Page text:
Of course, the major force of repression in the story is Margaret White, one of the most over-the-top, staunchly repressed characters in all of fiction. Margaret White, in the novel, tries to kill her daughter the moment that she is born, the very first time she lays eyes on her. This is crucial to the development of the character, so at least it is hinted at in the finished film. Margaret White loves her daughter, but she also hates her. And she does not simply hate Carrie for her sinful powers, she hates her because she was born. She hates Carrie because she represents a single moment of weakness in Margaret’s life. And, yes, she hates Carrie because she is a woman.

Nearly every line of dialogue that Margaret has in the film supports this. Margaret is the voice of Christian Fundamentalism, preaching repression because she is as repressed as anyone could ever possibly be. Margaret White does not allow herself to feel desire, she does not feel a fully-developed concept of love, or even of sadness and pain, and that is why destruction of both Carrie and herself is so important to her.

The ending scene for Carrie in which Sissy was actually buried as so her hand was not a stunt doubles.Margaret sees Carrie’s telekinesis as the excuse to do what she has always wanted: to kill her child. Her desire to murder Carrie is the only truthful, real desire that Margaret has ever actually felt. It’s the only real thing she has ever wanted for herself, other than her own death.

She never asked to be born. She never asked to be alive and feels nothing but resentment for the fact that she is. Her uber-conservative, devout Catholic lifestyle is in vain hope that if she shows enough devotion to God, He will simply come down and pluck her up and take her away. Because the world disgusts her and she is disgusted at herself for simply being a part of it, no matter how hard she tries to close herself off. When Margaret dies, when Carrie crucifies her and puts the final knife in, it is the first and only time that Margaret smiles in the movie and it is probably one of the only times she has smiled in her whole life. Because she has escaped this Godless world and these Godless times. She is finally going where she’s always wanted to be.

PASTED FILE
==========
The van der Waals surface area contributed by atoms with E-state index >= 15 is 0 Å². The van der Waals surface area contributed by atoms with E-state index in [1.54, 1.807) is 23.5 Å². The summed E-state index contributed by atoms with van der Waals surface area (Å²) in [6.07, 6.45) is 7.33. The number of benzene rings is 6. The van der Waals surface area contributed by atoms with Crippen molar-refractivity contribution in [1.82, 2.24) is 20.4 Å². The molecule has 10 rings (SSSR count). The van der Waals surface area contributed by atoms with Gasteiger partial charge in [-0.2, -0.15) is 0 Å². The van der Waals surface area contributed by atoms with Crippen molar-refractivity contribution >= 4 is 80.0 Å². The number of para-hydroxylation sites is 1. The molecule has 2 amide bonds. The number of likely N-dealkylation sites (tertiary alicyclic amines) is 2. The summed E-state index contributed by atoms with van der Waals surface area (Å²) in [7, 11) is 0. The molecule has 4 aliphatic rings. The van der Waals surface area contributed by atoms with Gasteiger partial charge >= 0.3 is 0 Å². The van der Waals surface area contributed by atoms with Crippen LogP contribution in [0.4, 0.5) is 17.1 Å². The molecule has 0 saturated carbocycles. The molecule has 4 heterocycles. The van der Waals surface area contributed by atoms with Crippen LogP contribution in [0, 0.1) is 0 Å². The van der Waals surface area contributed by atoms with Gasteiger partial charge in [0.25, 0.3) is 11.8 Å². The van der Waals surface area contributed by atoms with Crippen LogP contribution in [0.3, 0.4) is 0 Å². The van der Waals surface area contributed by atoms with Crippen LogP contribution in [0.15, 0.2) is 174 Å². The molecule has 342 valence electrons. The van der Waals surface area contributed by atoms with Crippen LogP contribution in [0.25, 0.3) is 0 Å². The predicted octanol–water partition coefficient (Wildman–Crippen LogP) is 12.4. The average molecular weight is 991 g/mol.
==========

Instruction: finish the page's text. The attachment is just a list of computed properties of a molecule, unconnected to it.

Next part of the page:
Ultimately, while Carrie can exact her revenge and can build up the strength to fight back, she cannot survive the experience. Because the damage is too severe. There is no recovery from her life. Because the way society has treated her, whether it be high school society or otherwise, cannot be overturned. It can’t simply be pushed over and restarted. SO Carrie’s big moment at the end is also self-destructive. Many people do not understand that Carrie doesn’t simply die because she can’t escape the house. That’s not it at all. She drops the house down on top of herself.

The ending, like the rest of Carrie, is very tragic and bittersweet. Because there is no monster to overcome. The problem lies with humanity itself. But Carrie at least expresses a point that repression is a destructive force that can only lead to even more destruction, whether it be emotional or physical. It’s always one of the two. The movie shows, on a metaphysical scale, what trying to shut down womanhood and femininity actually does to a young girl, in a hope (for the 1970’s) that women would perhaps be treated better and taken seriously. And on an even more general note, hopes to change the way bullies may treat outcasts. Carrie was never a movie made to suppress the woman’s movement. Carrie was the women’s movement.

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Written by Nat Brehmer
In addition to contributing to Wicked Horror, Nathaniel Brehmer has also written for Horror Bid, HorrorDomain, Dread Central, Bloody Disgusting, We Got This Covered, and more. He has also had fiction published in Sanitarium Magazine, Hello Horror, Bloodbond and more. He currently lives in Florida with his wife and his black cat, Poe.